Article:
Researchers are ready to test pig skin transplants on humans for the first time

The future of transplantation.
The future of transplantation.
Image: Reuters/Claro Cortes
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In the future, we may not need to rely on human donations for life-saving skin grafts.

That’s the goal of XenoTherapeutics, a Boston-based biotech nonprofit. Last week, the US Food and Drug Administration approved the group’s initial application for temporary skin grafts curated from genetically modified pigs. This means that they can start testing pig skin grafts on people who have experienced severe burns. It’s the first time that an animal organ has been cleared for human testing in the US.

Skin, the body’s largest organ, plays a crucial role in the immune system by blocking pathogens from reaching our vulnerable internal organs. It also holds in water, electrolytes, and other nutrients, and helps the body maintain a constant temperature. People with severe skin damage are at a high risk of developing deadly infections or organ failure as a result of changes in temperature or hydration.

Skin grafts can help protect these patients as they heal. At the moment, the only skin grafts available in the US come from cadavers who have agreed to be organ donors, or patients who have undergone surgery to remove excess skin after dramatic weight loss. STAT reports that these human skin used for graphs are a “rare commodity.”

XenoTherapeutics, which gets its name from xenotransplantation, or animal-to-human transplants, has bred pigs that have skin remarkably similar to our own. Although pig skin normally produces a type of sugar human skin does not, these pigs have been genetically modified not to make it. Grafts from these pigs are therefore more likely to slide under the radar of the host’s immune system—at least temporarily. The idea is that they could be used for immediate burn treatment, followed human skin graft treatment later.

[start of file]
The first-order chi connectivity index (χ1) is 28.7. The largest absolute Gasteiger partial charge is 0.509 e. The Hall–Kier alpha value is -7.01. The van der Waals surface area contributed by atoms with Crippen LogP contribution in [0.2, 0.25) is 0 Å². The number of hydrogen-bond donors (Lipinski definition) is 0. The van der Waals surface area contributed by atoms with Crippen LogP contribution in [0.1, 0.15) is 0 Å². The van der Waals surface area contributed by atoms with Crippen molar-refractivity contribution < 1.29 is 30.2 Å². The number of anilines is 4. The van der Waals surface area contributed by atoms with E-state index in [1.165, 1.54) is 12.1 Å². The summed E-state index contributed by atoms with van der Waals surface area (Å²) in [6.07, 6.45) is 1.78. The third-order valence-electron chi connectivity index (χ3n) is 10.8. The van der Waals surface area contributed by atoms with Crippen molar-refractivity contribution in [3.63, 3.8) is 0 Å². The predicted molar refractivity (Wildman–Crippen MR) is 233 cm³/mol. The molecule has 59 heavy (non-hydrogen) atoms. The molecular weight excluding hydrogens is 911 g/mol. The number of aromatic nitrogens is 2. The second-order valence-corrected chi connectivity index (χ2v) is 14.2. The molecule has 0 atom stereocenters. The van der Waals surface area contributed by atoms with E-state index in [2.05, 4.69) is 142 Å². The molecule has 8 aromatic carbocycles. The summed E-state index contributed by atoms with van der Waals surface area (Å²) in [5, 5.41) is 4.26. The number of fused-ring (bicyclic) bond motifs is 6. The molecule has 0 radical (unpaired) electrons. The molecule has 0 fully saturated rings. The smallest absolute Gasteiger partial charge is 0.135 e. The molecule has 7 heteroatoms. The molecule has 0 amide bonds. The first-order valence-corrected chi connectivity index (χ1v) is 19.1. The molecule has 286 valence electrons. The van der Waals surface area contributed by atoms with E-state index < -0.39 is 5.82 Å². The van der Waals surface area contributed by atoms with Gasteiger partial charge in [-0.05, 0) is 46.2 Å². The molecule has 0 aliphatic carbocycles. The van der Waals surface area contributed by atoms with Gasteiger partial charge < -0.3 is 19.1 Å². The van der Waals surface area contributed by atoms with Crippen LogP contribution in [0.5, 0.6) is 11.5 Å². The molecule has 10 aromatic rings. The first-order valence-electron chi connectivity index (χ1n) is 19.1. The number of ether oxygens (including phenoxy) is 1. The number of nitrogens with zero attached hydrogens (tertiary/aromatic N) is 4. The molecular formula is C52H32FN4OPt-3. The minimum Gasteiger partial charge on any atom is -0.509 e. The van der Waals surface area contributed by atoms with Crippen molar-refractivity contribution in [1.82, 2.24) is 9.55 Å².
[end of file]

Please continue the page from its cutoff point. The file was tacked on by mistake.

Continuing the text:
“I would venture that if we did a Coke and Pepsi side-by-side comparison… you’d be hard-pressed to tell which was the human cadaveric allograft versus [the pig graft],” XenoTherapeutics CEO Paul Holzer told STAT.

The nonprofit has been working closely with physicians at Massachusetts General Hospital, who will help conduct the clinical trials starting next month. The first trial will only be testing the grafts’ safety and tolerability in six patients with severe burns. Assuming the results are positive after a month, the grafts will need to undergo two more stages of testing before they can be approved for widespread clinical use.

Several other groups around the world are working to make animal organs suitable for clinical medicine. In Brazil, researchers are exploring using tilapia skin for use as temporary bandages for burn victims whose skin is regrowing. Just last week, scientists from Germany reported that they had made a crucial step in keeping baboons given genetically modified pig hearts alive for half a year. Their success suggests that pig hearts could one day be used to treat patients with heart failure.